Google-Facebook Dominance Hurts Ad Tech Firms, Speeding Consolidation


Ari Paparo, chief executive of the ad tech start-up Beeswax, said he had noticed a distinct decline in venture capital funding for ad tech firms just in the last two years. “The private market is influenced by the public market, and you saw so many fail as publicly traded entities,” he said.

There were 260 deals between ad tech companies and venture capital firms in 2014 but only 122 in 2017, according to PitchBook. In the first half of 2018, there have been 53 deals.

The fear is that when investment dries up, innovation will die.

Small start-ups are crucial to the industry because they often serve as catalysts for technological advances, said Doug Knopper, one of the founders of the ad tech platform FreeWheel, which was sold to Comcast in 2014.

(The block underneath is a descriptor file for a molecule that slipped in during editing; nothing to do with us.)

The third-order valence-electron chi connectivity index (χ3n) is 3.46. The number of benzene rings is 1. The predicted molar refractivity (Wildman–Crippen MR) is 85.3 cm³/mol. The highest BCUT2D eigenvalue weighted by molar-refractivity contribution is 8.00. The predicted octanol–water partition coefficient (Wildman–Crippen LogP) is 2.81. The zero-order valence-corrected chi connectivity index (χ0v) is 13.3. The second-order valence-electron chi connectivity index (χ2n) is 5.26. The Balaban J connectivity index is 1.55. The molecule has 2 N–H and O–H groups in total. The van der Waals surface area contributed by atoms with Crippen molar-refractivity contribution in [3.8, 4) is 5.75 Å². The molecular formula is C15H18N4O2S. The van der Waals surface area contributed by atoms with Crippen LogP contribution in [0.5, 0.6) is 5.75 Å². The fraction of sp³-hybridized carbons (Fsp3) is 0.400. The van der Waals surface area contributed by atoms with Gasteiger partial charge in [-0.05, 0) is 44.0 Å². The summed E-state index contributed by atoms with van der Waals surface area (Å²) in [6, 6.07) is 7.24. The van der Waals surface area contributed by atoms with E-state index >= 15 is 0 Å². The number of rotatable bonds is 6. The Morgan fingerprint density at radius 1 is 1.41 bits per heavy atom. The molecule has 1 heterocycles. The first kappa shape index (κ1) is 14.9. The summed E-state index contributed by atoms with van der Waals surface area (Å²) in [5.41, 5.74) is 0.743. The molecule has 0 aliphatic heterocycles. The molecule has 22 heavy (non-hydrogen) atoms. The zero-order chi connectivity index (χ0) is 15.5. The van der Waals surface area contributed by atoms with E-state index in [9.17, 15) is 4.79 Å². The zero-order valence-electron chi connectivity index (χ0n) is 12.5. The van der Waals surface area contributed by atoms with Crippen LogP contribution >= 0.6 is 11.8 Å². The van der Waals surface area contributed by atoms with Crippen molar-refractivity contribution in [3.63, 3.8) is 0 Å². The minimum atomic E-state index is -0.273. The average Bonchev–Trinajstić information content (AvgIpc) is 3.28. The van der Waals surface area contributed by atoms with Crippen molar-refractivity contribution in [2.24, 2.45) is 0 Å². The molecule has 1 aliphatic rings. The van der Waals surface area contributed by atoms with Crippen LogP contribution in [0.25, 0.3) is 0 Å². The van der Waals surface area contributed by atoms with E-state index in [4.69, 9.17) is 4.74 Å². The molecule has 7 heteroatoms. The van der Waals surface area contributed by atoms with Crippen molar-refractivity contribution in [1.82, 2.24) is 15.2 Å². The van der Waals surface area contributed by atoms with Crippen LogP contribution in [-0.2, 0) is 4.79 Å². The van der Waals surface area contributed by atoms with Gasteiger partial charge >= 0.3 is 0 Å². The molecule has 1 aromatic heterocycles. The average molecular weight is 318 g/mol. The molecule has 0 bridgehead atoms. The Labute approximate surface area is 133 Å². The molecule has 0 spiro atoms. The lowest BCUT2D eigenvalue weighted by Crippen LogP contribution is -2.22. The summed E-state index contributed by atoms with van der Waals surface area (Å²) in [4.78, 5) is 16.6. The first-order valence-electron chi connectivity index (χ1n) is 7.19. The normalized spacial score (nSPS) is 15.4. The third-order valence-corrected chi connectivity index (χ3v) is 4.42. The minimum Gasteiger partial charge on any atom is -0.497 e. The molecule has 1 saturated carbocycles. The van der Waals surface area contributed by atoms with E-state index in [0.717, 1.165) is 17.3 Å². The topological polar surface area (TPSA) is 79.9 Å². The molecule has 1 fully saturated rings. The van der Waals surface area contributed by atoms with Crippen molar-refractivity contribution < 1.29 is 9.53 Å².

“There’s still more innovation to come, but if V.C.s don’t put money into it because they don’t see a path to exit, does innovation stall?” he said, referring to venture capitalists.

Some are hoping a third big competitor could help the industry. Eric Adelman, president and one of the founders of Three Pillars Recruiting, said while the AT&T acquisition consolidates power in fewer places, the deal could help make AT&T a rival to Google and Facebook.

“Having three giants in the industry is much better than having two giants,” he said.

Amazon is also making inroads into advertising, with a new advertising arm, raising the possibility that it will become a top competitor. Its trove of data on consumer spending habits could make it a formidable opponent. The company recently reported that it generated $2.2 billion in revenue from its advertising business in the second quarter, more than twice as much as in the same period a year earlier.

Not all smaller players are giving up. Kevin Hunt, senior vice president of global marketing for the ad platform SpotX, is betting that his company’s focus on video advertising will set it apart.



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